Dissemination and awareness-raising
20.The Committee is concerned that awareness of the Optional Protocol among the general public is low and that efforts to disseminate its relevant provisions among children, families, teachers and local authorities have been insufficient, in particular in areas affected by the armed conflict. The Committee is also concerned that former child soldiers are generally not associated inthe design of policies and programmes that concern them and have not been consulted during the elaboration of the State party’s report.
21. In light of article 6, paragraph 2, of the Optional Protocol, the Committee recommends that the State party launch a sustainable national programme including campaigns to disseminate to the general public and among children the principles and provisions of the Optional Protocol as well as the legal provisions of the Child Protection Code criminalizing the recruitment and use of children in armed conflict and the sanctions associated with these crimes. The Committee also urges the State party to ensure that child soldiers are fully involved in the elaboration of programmes and policies that concern them.
22.The Committee expresses concern, that relevant professional categories, in particular the military, the police, the Republican Guard and those working with the administration of justice, receive insufficient and inadequate training on the provisions of the Optional Protocol. The Committee is also particularly concerned that in spite of the adoption of a code of conduct for members of the armed forces, the latter generally do not consider themselves accountable for violations of the Optional Protocol and domestic related laws.
23. The Committee urges the State party to ensure that the reorganization of the army and security sector include the provision of systematic trainings for members of the FARDC and the Republican Guard on the provisions of the Optional Protocol and the Child protection Code related provisions. Furthermore, the Committee also recommends that the State party develop training programmes on the provisions of the Optional Protocol for relevant professional groups working with children, notably prosecutors, lawyers, judges, law enforcement officers, social workers, medical professionals, teachers, media professionals, local and district officials and ensure that the Code of Conduct, the military manuals and directives are in accordance with the provisions of the Optional Protocol.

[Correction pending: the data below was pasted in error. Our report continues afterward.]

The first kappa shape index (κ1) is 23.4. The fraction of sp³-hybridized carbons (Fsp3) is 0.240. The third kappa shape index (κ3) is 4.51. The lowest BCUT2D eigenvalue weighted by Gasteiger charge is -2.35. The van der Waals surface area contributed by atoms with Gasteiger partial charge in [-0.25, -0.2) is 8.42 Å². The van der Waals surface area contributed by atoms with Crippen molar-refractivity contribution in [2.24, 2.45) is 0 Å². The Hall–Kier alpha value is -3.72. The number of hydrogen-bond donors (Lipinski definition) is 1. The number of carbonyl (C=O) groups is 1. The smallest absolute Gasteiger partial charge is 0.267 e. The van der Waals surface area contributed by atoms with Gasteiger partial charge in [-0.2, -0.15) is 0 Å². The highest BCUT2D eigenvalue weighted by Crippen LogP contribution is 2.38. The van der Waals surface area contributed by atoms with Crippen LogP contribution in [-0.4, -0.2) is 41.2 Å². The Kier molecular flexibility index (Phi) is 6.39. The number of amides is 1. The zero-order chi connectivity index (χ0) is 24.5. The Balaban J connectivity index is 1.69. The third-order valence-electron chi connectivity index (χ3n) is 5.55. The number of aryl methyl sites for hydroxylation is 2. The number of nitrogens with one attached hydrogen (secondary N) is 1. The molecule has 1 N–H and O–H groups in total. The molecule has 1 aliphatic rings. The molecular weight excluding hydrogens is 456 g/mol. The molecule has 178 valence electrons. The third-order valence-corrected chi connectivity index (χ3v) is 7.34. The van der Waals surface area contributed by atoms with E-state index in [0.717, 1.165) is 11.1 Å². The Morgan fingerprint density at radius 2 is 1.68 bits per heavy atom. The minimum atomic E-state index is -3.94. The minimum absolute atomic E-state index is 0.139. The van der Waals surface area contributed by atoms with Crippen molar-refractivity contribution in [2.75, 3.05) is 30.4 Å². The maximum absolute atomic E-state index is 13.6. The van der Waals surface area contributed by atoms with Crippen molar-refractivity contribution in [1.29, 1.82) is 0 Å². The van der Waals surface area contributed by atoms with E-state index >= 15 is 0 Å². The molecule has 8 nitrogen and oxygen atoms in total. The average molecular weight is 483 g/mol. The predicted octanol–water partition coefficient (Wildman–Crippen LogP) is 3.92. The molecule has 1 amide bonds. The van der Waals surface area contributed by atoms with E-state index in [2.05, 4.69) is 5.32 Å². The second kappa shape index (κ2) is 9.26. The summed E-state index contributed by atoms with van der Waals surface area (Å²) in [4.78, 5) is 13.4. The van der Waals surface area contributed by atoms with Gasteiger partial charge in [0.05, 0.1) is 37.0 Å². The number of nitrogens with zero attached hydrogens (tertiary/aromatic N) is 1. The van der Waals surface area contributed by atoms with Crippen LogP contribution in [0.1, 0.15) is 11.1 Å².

24.While noting the efforts of the National Implementation Unit for the National Disarmament,Demobilization and Reintegration Programme(UEPN - DDR) to collect data on children involved in armed conflict, the Committee is however concerned that the information collected remains partial and inaccurate and that State authorities rely almost exclusively on international partners’funding for data collection and analysis on all areas covered by the Optional Protocol.
25. The Committee wishes to underline that the responsibility to collect data covering all areas of the Optional Protocol lies primarily with the State party. The Committee therefore urges the State party to:
(a) Establish a comprehensive data collection system in order to ensure that data, disaggregated inter alia by age, sex, geographical area and socio-economic background, and covering all areas of the Optional Protocol, are systematically collected and analysed;
(b) Use the data collected as a basis for designing policies to implement the Optional Protocol and assessing progress achieved towards this objective;
(c) Seek the assistance of relevant United Nations agencies and program me s, including the United Nations Children’s Fund (UNICEF), in this regard.
Age verification procedures
26.The Committee expresses concern that FARDC recruitment procedures are inconsistently applied and that recruitment into the State party’s armed forces is mainly carried out at the discretion of regional military commands or individual unit commanders. The Committee is also concerned about the ineffectiveness of the mechanisms to verify the ages of incoming recruits and notes that this problem is exacerbated by the very low level of birth registration in the State party.
27.The Committee reiterates its recommendation (CRC/C/COD/CO2, para. 36) to continue and strengthen its efforts to encourage birth registration of all children. The Committee also urges the State party to standardize army recruitment procedures and train officers to ensure consistent and effective verification of the age of individual recruits to effectively prevent the recruitment of children into the armed forces. The Committee further recommends that the State party widely circulate guidelines on verifying age and instruct recruiters that in the case of doubt over an individual’s age, he/she should not be recruited.
28.While welcoming the State party’s indication that peace education will be incorporated in school curricula at all levels of primary and secondary education in 2012, 2013, the Committee is however concerned that so far, access to human rights and peace education has been extremely limited.